Professor: Kate Liu
Student: Anna Chen/ 正菁
Miguel Street by V.S. Naipaul
The History of Trinidad
Trinidad was inhabited by Carib and Arawak people long before Christopher Columbus arrived,
but the recorded history of Trinidad and Tobago begins with the settlements of the islands by
Spanish. Both islands were encountered by Christopher Columbus on his third voyage in 1498.
Tobago changed hands between the British, French, Dutch and Courlanders, but eventually ended
up in British hands. Trinidad remained in Spanish hands until 1797, but it was largely settled by
French colonists. In 1889 the two islands were incorporated into a single crown colony. Trinidad
and Tobago obtained self-governance in 1958 and independence from the British Empire in 1962.
It became a republic in 1976.
V. S. Naipaul (1932~, ) is a Trinidadian novelist and essayist of Indo-Trinidadian descent. He is
widely considered to be one of the masters of modern English prose. He has been awarded
numerous literary prizes including the Booker Prize (1971) and the David Cohen Prize for a
lifetime's achievement in British Literature (1993). V. S. Naipaul was awarded the Nobel Prize in
Literature in 2001. In 2008, The Times ranked Naipaul seventh on their list of "The 50 greatest
British writers since 1945".
Miguel Street is usually treated as a “semi-autobiographical” novel by V. S. Naipaul set in
wartime Port of Spain, Trinidad and Tobago. Naipaul wrote it while employed at the BBC.
Miguel Street won the 1961 Somerset Maugham Award.
Narrative Structure and Style Analysis
A. The whole story is separated in 17 disconnected episodes, each one starts a new beginning and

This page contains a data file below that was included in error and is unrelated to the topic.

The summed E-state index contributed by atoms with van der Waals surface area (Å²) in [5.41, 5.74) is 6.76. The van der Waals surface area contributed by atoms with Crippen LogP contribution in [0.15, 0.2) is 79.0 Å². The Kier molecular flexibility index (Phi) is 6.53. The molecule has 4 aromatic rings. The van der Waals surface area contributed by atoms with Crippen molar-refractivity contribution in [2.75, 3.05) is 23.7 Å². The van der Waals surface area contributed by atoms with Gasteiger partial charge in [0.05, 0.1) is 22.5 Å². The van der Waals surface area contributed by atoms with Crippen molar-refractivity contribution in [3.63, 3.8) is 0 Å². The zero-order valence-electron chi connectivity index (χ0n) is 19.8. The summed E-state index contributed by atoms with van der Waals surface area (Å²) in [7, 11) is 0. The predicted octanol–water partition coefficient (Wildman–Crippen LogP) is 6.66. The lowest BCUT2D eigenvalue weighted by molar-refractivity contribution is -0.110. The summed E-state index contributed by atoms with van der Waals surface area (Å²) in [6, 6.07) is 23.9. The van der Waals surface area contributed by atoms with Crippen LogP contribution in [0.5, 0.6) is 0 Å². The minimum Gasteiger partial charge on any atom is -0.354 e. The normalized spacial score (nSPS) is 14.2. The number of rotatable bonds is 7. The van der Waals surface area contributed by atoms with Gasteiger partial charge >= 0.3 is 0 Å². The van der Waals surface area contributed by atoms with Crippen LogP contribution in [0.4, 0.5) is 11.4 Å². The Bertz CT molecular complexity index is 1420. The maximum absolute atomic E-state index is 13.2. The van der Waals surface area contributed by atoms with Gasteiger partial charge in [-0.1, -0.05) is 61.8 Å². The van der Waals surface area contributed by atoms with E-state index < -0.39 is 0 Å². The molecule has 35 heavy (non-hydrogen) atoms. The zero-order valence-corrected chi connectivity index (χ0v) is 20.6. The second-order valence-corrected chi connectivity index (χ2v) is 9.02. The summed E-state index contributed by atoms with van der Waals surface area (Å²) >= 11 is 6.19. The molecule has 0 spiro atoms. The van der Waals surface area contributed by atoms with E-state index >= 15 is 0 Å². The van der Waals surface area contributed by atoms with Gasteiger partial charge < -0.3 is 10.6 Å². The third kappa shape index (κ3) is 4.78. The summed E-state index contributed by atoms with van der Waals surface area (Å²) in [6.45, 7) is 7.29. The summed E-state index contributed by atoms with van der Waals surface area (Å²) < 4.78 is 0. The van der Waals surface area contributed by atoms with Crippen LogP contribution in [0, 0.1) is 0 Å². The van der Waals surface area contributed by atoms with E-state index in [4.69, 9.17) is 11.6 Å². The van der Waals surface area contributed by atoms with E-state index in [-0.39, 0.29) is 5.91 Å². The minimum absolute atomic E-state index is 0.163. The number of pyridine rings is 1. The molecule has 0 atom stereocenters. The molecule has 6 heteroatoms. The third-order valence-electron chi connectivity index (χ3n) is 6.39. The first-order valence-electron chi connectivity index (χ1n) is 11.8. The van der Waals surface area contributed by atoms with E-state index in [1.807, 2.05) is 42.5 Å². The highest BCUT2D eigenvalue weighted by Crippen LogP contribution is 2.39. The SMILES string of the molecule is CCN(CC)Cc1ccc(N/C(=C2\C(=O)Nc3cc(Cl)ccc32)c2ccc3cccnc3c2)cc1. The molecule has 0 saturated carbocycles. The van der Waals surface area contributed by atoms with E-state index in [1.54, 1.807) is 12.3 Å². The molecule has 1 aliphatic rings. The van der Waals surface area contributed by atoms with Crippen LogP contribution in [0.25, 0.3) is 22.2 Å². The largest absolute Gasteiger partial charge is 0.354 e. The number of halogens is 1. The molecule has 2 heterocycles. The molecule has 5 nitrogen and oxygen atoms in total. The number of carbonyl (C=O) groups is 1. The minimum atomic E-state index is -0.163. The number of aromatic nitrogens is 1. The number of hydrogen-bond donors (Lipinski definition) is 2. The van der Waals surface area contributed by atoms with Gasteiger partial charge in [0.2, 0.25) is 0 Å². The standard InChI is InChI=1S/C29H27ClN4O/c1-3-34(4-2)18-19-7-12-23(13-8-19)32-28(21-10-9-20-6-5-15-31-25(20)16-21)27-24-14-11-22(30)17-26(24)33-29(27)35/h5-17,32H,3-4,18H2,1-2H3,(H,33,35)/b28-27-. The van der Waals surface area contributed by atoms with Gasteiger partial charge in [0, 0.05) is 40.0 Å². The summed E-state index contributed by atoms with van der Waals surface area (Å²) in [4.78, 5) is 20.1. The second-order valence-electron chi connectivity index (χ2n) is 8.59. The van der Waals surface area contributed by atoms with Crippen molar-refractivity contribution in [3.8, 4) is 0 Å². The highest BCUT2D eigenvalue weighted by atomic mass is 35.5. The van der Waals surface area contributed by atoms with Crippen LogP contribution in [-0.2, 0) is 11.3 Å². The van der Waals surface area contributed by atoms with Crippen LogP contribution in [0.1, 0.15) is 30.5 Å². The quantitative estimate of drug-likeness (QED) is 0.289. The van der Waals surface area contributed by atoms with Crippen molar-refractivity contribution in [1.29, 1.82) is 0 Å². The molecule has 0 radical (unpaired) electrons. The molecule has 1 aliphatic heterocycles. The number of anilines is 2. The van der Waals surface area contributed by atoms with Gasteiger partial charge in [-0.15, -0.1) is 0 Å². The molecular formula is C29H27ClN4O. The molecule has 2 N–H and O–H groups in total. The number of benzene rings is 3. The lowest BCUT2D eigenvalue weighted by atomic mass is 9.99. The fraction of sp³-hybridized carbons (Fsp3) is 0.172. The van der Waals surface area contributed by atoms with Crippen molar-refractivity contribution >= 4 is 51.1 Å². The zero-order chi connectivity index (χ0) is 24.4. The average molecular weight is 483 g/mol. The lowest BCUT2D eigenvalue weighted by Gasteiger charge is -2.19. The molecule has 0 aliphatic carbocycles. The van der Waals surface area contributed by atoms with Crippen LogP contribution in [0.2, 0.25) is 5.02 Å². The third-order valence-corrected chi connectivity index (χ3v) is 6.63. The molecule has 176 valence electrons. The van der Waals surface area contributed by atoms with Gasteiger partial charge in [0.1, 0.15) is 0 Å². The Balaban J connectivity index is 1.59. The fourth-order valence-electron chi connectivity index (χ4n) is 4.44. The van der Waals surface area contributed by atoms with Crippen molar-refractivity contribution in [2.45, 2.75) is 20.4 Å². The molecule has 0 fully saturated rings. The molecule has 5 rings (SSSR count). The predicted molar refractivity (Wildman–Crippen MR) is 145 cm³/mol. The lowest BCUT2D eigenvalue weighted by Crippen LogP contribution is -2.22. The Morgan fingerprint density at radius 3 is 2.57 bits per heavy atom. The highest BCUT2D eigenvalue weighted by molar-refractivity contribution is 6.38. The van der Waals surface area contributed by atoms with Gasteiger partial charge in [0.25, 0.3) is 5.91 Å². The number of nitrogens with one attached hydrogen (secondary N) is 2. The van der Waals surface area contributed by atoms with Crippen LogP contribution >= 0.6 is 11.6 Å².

a temporary end, focusing on one major character.
B. The story is written primarily in the first person, with each character getting his or her own
chapter; the narrator's experiences are woven in-between.
C. All the episodes are spoken and observed by the boy-narrator who lives in Miguel Street and
knows all the people well within the story. Only the last episode is set the boy-narrator
himself to leave Miguel Street with an opening end of making a better future.
E. The English been used by the major characters in the story is quite literarily broken, Naipaul
seems put the language apparently with grammar mistakes as a colonial world’s symptom.
F. The whole narrative structure is confined in a street around the western Port of Spain, where is
much like a microscope of Trinidad during wartime, filled with a lively hybrid atmosphere of
a multicultural neighborhood.
G. Every character within the story is more or less representing a type of ordinary mass or
belonging particular group of people.
H. Naipaul writes in a way of comedy tone to actually imply a sort of tragedy. This literary style
makes the readers easily to pass through the story but still gaining a serious deep meaning
I. Naipaul freely appropriates popular features or figures from the western culture as a prominent
sign of colonized culture and history in Trinidad.
Single Episode Analysis
A. Bogart p.9
1. The name refers to an American actor Humphrey Bogart(1899-1957) who is famous for
the film called Casablanca made in 1942. p9
2. A habit held in the Miguel St. between Bogart and Hat in the every morning.
3.Depiction about the character. P10.
--“He was the most bored man I ever knew.”
--He is a tailor and cutter. He play cards always. P12
--“For the rest he had always remained a man of mystery. He became Patience.”
4.Bogart’s return, and something changed. P12-13, p15.
--“They had never seen Bogart drink so much; they had never heard him talk so much; and
they were alarmed. No one dared to ask Bogart where he had been.”
B. Man-Man p.46
1. The characteristics about Man-Man. P46
--“Everybody in Miguel Street said that Man-man was mad, and so they left him alone. But I
am not so sure now that he was mad, and I can think of many people much madder than
Man-man ever was.”
--“But he did have some curious habits. He went up for evertty election,…”
--“At every election he got exactly three votes.”
2.English accent and weird behavior. P47
--“That again was another mystery about Man-man. His accent. If you shut your eyes while
he spoke, you would believe an Englishman-a good-class Englishman who wasn’t particular
about grammar- was talking to you.”
--“…took out a long stick of chalk from his pocket and began writing on the pavement.”
3.Man-man and his dog. P49
--“One thing you must never do is trouble man-man. He remember everything.”